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If Software, Then Space

Humanity’s activities in space have changed how we understand our place in the Universe, and have become essential to life as we know it. Space science - from astronomy to planetary science - have provided new understandings of how we and our planet fit into the cosmic puzzle. Space services - from GPS to communications, and from imaging to scientific measurements - have become invaluable to our everyday lives, from daily navigation to weather prediction, and much, much, more. From the very beginning of humanity’s space history, digital computing has played a vital, enabling role. The importance of computing to space history even compares to that of rocketry. Once the exclusive domain of nation-states, space activities are increasingly pursued by private firms. From launch services to satellite fleets and commercial tourism, computing remains absolutely vital to these pursuits.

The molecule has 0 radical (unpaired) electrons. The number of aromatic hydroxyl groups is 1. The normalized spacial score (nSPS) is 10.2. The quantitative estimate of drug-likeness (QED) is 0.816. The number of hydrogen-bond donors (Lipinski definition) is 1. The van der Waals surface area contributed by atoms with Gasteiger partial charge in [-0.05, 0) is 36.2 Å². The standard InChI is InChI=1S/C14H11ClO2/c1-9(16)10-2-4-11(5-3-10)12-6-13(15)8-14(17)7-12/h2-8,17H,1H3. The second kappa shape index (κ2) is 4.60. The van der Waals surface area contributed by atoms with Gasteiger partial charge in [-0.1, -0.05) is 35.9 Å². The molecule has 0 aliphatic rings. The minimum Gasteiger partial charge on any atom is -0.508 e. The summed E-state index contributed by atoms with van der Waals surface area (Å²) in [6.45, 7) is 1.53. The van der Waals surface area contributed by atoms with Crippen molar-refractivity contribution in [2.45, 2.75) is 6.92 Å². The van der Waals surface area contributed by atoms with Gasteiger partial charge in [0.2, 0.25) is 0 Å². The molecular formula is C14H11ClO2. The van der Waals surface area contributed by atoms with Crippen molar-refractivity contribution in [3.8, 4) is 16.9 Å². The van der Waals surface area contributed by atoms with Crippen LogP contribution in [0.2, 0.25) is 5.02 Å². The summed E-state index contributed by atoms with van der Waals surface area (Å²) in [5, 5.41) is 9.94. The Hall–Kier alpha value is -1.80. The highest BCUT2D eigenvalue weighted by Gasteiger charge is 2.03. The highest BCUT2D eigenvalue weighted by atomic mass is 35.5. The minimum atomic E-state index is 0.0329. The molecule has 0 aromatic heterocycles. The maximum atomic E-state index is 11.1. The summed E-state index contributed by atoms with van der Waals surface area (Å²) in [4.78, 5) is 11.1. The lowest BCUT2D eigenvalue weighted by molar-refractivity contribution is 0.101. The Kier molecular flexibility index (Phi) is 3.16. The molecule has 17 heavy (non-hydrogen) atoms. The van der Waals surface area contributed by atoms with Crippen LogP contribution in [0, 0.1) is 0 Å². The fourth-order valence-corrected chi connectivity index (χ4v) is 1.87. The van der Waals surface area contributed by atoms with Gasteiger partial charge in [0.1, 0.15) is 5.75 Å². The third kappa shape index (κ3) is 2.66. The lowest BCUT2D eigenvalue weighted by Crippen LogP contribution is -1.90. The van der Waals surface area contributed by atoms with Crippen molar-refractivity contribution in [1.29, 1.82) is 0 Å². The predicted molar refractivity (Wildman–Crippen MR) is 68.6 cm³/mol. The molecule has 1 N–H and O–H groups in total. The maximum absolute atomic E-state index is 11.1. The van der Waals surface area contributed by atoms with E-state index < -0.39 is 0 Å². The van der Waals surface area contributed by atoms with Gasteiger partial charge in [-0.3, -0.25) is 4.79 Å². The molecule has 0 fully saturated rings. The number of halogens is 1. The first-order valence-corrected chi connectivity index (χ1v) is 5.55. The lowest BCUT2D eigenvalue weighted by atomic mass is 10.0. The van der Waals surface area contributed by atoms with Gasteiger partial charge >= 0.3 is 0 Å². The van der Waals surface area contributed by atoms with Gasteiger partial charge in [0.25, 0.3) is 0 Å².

As the 50th anniversary of the Apollo 11 Moon landing approaches, the Museum is delighted to present a distinguished panel to provide insights and perspectives on the place of computing in space history: Dan Lickly, who played key roles in the development of the software for the Apollo Guidance Computer;; Matthew Shindell, historian of science and a Space History curator at the National Air and Space Museum; and Charles Simonyi, legendary programmer, Microsoft executive, and two-time space tourist.

Wednesday, 06/12/19


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Computer History Museum

1401 N Shoreline Blvd
Mountain View, CA 94043